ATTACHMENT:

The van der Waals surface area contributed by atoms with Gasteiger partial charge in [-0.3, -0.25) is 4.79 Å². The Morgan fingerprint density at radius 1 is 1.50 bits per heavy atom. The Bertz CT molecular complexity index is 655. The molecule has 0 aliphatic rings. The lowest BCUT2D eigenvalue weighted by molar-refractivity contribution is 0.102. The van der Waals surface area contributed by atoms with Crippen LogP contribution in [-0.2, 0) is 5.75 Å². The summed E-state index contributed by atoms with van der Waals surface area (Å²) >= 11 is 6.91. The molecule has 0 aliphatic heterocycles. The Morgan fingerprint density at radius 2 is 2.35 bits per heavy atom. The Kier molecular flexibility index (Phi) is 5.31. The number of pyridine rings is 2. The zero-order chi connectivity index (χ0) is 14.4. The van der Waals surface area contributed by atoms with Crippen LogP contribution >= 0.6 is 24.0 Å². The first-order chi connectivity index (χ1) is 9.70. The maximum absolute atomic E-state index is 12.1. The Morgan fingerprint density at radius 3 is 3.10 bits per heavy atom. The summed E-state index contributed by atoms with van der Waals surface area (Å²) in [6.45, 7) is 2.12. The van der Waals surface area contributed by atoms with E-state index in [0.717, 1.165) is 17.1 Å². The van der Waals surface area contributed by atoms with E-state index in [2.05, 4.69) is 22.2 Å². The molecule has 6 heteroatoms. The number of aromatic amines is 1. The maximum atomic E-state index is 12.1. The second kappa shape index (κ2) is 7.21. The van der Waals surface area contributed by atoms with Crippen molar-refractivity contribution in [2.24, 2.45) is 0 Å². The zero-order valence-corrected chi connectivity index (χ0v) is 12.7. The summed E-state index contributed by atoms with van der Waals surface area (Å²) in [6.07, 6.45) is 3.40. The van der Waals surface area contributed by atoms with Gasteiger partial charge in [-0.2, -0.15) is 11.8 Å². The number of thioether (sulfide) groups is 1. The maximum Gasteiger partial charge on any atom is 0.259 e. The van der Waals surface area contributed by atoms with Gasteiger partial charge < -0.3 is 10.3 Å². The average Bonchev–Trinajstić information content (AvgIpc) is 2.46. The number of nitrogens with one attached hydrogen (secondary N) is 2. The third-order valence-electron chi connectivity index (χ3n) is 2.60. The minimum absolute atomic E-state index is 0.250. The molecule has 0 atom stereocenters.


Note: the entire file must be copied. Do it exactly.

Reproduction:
The van der Waals surface area contributed by atoms with Gasteiger partial charge in [-0.3, -0.25) is 4.79 Å². The Morgan fingerprint density at radius 1 is 1.50 bits per heavy atom. The Bertz CT molecular complexity index is 655. The molecule has 0 aliphatic rings. The lowest BCUT2D eigenvalue weighted by molar-refractivity contribution is 0.102. The van der Waals surface area contributed by atoms with Crippen LogP contribution in [-0.2, 0) is 5.75 Å². The summed E-state index contributed by atoms with van der Waals surface area (Å²) >= 11 is 6.91. The molecule has 0 aliphatic heterocycles. The Morgan fingerprint density at radius 2 is 2.35 bits per heavy atom. The Kier molecular flexibility index (Phi) is 5.31. The number of pyridine rings is 2. The zero-order chi connectivity index (χ0) is 14.4. The van der Waals surface area contributed by atoms with Crippen LogP contribution >= 0.6 is 24.0 Å². The first-order chi connectivity index (χ1) is 9.70. The maximum absolute atomic E-state index is 12.1. The Morgan fingerprint density at radius 3 is 3.10 bits per heavy atom. The summed E-state index contributed by atoms with van der Waals surface area (Å²) in [6.45, 7) is 2.12. The van der Waals surface area contributed by atoms with E-state index in [0.717, 1.165) is 17.1 Å². The van der Waals surface area contributed by atoms with E-state index in [2.05, 4.69) is 22.2 Å². The molecule has 6 heteroatoms. The number of aromatic amines is 1. The maximum atomic E-state index is 12.1. The second kappa shape index (κ2) is 7.21. The van der Waals surface area contributed by atoms with Crippen molar-refractivity contribution in [2.24, 2.45) is 0 Å². The zero-order valence-corrected chi connectivity index (χ0v) is 12.7. The summed E-state index contributed by atoms with van der Waals surface area (Å²) in [6.07, 6.45) is 3.40. The van der Waals surface area contributed by atoms with Gasteiger partial charge in [-0.2, -0.15) is 11.8 Å². The number of thioether (sulfide) groups is 1. The maximum Gasteiger partial charge on any atom is 0.259 e. The van der Waals surface area contributed by atoms with Gasteiger partial charge < -0.3 is 10.3 Å². The average Bonchev–Trinajstić information content (AvgIpc) is 2.46. The number of nitrogens with one attached hydrogen (secondary N) is 2. The third-order valence-electron chi connectivity index (χ3n) is 2.60. The minimum absolute atomic E-state index is 0.250. The molecule has 0 atom stereocenters.